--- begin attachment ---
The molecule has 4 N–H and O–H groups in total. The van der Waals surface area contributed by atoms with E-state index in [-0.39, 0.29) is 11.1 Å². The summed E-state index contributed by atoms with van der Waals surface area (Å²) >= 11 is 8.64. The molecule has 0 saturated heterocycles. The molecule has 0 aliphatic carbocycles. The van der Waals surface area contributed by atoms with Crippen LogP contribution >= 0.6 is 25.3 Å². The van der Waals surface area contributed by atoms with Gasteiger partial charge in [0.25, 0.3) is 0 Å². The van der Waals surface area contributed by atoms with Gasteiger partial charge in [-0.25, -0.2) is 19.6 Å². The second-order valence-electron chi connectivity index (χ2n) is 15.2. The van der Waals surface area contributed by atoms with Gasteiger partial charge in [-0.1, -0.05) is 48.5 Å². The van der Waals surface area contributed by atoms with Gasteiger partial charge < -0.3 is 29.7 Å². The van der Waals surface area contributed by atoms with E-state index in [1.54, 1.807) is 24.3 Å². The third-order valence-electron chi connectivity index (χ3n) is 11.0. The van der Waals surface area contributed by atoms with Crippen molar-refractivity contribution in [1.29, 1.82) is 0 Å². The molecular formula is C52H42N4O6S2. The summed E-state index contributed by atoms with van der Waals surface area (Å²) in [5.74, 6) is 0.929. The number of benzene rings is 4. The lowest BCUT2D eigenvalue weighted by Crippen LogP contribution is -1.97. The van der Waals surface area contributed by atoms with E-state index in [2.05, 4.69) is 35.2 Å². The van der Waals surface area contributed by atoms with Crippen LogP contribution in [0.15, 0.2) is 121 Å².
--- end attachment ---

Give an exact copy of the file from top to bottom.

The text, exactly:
The molecule has 4 N–H and O–H groups in total. The van der Waals surface area contributed by atoms with E-state index in [-0.39, 0.29) is 11.1 Å². The summed E-state index contributed by atoms with van der Waals surface area (Å²) >= 11 is 8.64. The molecule has 0 saturated heterocycles. The molecule has 0 aliphatic carbocycles. The van der Waals surface area contributed by atoms with Crippen LogP contribution >= 0.6 is 25.3 Å². The van der Waals surface area contributed by atoms with Gasteiger partial charge in [0.25, 0.3) is 0 Å². The van der Waals surface area contributed by atoms with Gasteiger partial charge in [-0.25, -0.2) is 19.6 Å². The second-order valence-electron chi connectivity index (χ2n) is 15.2. The van der Waals surface area contributed by atoms with Gasteiger partial charge in [-0.1, -0.05) is 48.5 Å². The van der Waals surface area contributed by atoms with Gasteiger partial charge < -0.3 is 29.7 Å². The van der Waals surface area contributed by atoms with E-state index in [1.54, 1.807) is 24.3 Å². The third-order valence-electron chi connectivity index (χ3n) is 11.0. The van der Waals surface area contributed by atoms with Crippen molar-refractivity contribution in [1.29, 1.82) is 0 Å². The molecular formula is C52H42N4O6S2. The summed E-state index contributed by atoms with van der Waals surface area (Å²) in [5.74, 6) is 0.929. The number of benzene rings is 4. The lowest BCUT2D eigenvalue weighted by Crippen LogP contribution is -1.97. The van der Waals surface area contributed by atoms with E-state index in [2.05, 4.69) is 35.2 Å². The van der Waals surface area contributed by atoms with Crippen LogP contribution in [0.15, 0.2) is 121 Å².